Is Your Balance Sheet Hedge Putting Your Cash at Risk?

Most treasury professionals are comfortable gathering and netting down same currency exposures that go in opposite directions.

For example, one might hedge GBP receivables net of GBP payables in a single sell forward balance sheet hedge. As accounts receivables (A/R) are collected and account payables (A/P) are paid, the hedge position changes and cash is converted from foreign currency to USD at the hedge rate via a currency swap or delivery — if the timing is right.

But what happens when a company has a really long-dated liability — such as a foreign real estate lease contract — that nets or more than nets the short-dated accounts receivable? The result can be unexpected, and questions arise:

While the foreign exchange gain/loss line will be protected, what happens to cash upon A/R collection and conversion? What rate are we getting? Did we protect our cash? Isn’t a balance sheet hedge program ultimately about protecting the future USD value of cash flows?

Digging Deeper Into Off-Balance Hedges

Following the example above, let’s assume your company has a USD functional foreign subsidiary with a five-year foreign GBP denominated lease liability. At the same time, your company sells in GBP with 90-day terms. Let’s also assume that the lease is slightly larger than the accounts receivable balance.

A standard balance sheet hedge program would net off the lease liability (monetary liability) against the A/R (monetary asset) and then hedge the residual balance by buying GBP forward with a currency contract. This is a good hedge for protecting the foreign currency gain/loss line but a terrible hedge for protecting near term cash flow.

Due to the mechanics of the hedge program, A/R would convert at the current spot rate and a new buy forward hedge layer would be added to the now larger net liability position. This would repeat for the duration of the 5-year lease period.

At-Risk Cash

If your company follows this hedge strategy, then all of the A/R will be converted at spot, which is not the hedge rate. Spot rate changes over time could result in large swings in USD cash conversions.

A best practice hedge program should protect cash flows just as much as it protects the gain/loss line. You could even argue that cash is more important than P&L volatility in the long-term, since cash flow from operations drives stakeholder value. So, how can you protect both?

Hedging Thoughtfully

Thinking through the large timing difference reveals a second hedge strategy that’s better aligned to protect both cash in the near term and the gain/loss line.

Instead of robotically combining all long-term and short-term exposures into one hedge, you could separate the two exposure profiles into two hedges. First, you could implement a basic balance sheet hedge strategy (such as selling GBP forward to the approximate collection date) to hedge the accounts receivable. This protects cash and the P&L for its monetary assets.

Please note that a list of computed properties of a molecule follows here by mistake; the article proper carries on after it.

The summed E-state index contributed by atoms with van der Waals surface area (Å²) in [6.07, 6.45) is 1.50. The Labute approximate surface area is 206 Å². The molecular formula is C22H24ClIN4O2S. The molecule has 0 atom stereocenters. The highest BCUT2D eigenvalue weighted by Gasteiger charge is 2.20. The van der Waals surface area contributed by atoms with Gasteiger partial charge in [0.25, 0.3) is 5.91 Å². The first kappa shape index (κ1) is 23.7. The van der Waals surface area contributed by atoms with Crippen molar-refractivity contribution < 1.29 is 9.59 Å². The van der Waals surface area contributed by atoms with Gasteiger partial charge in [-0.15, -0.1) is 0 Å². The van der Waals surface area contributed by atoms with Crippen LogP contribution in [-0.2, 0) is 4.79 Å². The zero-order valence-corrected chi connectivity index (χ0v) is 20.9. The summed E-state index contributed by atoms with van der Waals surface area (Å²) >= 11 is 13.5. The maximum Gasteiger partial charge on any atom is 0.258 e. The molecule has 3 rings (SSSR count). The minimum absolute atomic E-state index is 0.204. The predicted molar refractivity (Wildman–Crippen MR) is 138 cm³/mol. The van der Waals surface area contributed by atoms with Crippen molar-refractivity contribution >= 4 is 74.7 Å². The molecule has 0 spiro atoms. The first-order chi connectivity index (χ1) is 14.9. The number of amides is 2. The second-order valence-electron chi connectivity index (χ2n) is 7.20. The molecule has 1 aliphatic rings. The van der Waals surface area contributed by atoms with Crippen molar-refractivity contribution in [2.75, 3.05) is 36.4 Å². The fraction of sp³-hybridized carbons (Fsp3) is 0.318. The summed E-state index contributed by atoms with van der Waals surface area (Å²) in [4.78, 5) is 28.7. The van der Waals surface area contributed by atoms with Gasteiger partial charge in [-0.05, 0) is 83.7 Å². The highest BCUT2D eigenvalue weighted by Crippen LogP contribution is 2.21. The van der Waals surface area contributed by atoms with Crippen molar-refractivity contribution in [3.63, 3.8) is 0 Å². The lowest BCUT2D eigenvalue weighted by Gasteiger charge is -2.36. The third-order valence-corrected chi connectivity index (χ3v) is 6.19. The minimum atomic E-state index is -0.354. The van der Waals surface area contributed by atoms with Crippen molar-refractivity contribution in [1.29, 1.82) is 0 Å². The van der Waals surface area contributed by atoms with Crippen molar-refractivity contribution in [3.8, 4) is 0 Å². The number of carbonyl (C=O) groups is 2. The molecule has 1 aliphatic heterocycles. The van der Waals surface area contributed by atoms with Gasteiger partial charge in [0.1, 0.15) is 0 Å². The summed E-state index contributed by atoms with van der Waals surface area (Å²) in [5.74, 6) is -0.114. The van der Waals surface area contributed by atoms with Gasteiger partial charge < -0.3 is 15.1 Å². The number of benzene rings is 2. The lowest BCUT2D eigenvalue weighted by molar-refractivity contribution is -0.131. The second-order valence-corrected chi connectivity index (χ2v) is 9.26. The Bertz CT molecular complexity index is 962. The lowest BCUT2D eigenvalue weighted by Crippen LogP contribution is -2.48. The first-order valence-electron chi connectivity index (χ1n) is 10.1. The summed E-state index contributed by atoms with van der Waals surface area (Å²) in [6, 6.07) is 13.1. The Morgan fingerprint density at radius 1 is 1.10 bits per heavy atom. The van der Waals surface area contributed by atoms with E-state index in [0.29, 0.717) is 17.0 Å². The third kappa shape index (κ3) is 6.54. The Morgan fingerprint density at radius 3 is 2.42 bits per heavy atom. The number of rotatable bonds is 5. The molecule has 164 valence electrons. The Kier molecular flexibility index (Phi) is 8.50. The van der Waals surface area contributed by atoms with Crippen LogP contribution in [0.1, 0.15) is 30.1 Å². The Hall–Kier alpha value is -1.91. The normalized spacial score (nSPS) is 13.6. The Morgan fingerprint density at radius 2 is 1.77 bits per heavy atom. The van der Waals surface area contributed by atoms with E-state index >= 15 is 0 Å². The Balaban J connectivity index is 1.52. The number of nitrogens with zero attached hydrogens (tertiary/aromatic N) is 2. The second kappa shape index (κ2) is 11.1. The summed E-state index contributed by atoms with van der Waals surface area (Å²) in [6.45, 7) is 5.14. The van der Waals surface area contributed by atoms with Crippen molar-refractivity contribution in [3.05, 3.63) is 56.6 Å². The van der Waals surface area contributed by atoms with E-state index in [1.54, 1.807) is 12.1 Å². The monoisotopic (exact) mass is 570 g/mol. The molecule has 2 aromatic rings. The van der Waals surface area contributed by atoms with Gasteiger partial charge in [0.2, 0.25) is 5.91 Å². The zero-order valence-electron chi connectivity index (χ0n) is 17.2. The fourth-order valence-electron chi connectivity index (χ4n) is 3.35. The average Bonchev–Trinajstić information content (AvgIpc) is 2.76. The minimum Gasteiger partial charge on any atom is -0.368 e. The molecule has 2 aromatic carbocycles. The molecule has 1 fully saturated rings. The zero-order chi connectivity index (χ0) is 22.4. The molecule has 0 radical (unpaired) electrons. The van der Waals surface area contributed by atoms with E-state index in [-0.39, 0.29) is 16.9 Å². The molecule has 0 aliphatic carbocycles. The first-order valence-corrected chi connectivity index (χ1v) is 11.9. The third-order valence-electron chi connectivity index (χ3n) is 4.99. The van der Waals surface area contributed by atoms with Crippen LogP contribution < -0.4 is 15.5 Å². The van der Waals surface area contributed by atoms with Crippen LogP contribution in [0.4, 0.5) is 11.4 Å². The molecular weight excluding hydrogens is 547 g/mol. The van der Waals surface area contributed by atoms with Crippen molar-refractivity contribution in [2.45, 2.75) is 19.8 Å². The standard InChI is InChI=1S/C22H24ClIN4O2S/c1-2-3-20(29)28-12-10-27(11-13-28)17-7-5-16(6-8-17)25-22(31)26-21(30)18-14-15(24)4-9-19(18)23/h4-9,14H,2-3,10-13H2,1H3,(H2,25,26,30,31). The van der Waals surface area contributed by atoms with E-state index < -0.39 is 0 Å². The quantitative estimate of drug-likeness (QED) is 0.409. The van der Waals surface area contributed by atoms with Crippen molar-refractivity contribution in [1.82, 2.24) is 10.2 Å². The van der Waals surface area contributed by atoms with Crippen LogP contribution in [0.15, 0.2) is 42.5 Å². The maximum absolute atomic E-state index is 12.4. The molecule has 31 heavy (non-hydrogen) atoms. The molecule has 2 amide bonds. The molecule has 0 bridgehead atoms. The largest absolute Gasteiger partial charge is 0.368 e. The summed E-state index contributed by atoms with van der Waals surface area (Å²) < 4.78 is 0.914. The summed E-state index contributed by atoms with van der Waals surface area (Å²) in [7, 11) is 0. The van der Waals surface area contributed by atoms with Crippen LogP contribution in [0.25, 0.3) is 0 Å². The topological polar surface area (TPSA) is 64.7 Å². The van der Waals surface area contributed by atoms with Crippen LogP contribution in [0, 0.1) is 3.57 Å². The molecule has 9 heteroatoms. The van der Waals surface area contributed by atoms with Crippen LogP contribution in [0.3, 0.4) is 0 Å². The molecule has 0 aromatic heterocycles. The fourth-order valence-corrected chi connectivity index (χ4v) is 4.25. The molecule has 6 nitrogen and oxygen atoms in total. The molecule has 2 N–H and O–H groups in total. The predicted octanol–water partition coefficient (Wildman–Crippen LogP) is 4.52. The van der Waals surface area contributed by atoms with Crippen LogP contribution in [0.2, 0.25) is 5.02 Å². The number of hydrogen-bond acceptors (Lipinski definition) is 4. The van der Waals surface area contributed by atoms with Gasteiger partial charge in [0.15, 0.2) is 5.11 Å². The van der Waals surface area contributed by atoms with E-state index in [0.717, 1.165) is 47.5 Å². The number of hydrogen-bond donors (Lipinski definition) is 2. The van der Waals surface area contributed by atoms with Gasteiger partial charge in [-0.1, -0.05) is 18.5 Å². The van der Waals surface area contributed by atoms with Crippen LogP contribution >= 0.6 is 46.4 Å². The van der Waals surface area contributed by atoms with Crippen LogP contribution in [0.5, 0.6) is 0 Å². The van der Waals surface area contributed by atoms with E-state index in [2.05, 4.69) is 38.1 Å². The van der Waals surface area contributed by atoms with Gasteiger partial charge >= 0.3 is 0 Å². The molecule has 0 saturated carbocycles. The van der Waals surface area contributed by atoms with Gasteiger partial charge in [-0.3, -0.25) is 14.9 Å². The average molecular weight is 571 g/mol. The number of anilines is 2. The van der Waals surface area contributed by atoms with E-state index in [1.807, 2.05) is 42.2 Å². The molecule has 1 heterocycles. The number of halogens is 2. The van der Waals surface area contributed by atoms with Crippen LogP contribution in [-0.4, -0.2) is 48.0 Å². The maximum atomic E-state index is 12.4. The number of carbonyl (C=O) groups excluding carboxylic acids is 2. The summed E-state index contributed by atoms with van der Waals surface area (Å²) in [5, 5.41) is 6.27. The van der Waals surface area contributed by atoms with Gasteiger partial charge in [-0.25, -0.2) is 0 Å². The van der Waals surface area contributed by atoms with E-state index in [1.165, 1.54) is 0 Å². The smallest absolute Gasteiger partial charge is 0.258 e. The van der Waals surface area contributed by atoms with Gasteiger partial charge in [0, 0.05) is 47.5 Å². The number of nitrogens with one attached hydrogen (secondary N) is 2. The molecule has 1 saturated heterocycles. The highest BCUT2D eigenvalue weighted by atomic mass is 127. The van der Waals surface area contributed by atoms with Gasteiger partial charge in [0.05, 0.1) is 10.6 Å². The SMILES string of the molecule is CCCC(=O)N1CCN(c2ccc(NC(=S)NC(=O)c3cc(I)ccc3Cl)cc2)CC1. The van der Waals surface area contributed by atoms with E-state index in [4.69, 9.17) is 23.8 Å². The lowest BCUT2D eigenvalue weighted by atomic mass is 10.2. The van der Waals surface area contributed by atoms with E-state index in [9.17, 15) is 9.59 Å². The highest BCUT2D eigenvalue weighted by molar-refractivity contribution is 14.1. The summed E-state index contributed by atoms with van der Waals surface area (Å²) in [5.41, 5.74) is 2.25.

Second, ASC 815-20-25-66 states that “…a nonderivative financial instrument that may give rise to a foreign currency transaction gain or loss under Subtopic 830-20 can be designated as hedging the foreign currency exposure of a net investment in a foreign operation.”

Therefore, for the long-term GBP lease, you could designate the lease liability as a hedge of its GBP net investment (net asset position), assuming it has enough GBP functional entities to apply the lease value (or substantially all of the lease value) against.

Spot to spot changes in the value of the lease could then be recorded to cumulative translation adjustment (CTA), which avoids any income statement volatility. As your company collects GBP, the balance sheet hedge will convert excess GBP cash into USD at the hedge rate, and a portion of GBP collections could remain in foreign currency to meet monthly lease payment demands, which are relatively small compared to the present value of all lease payments designated.

Alternatively, companies without a sufficient net investment could balance sheet hedge the lease liability in a separate hedge, or they could cash flow hedge the lease liability to achieve the same goal but allow for better management of forward points impacting the income statement.

Conclusion

Balance sheet hedging is fairly straightforward, but there are some issues that arise when you forget about protecting your cash. While netting global exposures is commonplace, netting down certain exposures may have consequences when there are mismatches in the timing of foreign cash flows.

In this accounts receivable/lease hedge example, it became clear that the A/R cash flows were not protected into USD. This is a critical requirement of a balance sheet hedge program and may be even more important than income volatility mitigation in the long-term.

Whether you have a balance sheet hedge program in place or you’re just starting out, we can help you refine, implement and manage a customized program for your firm. Learn more.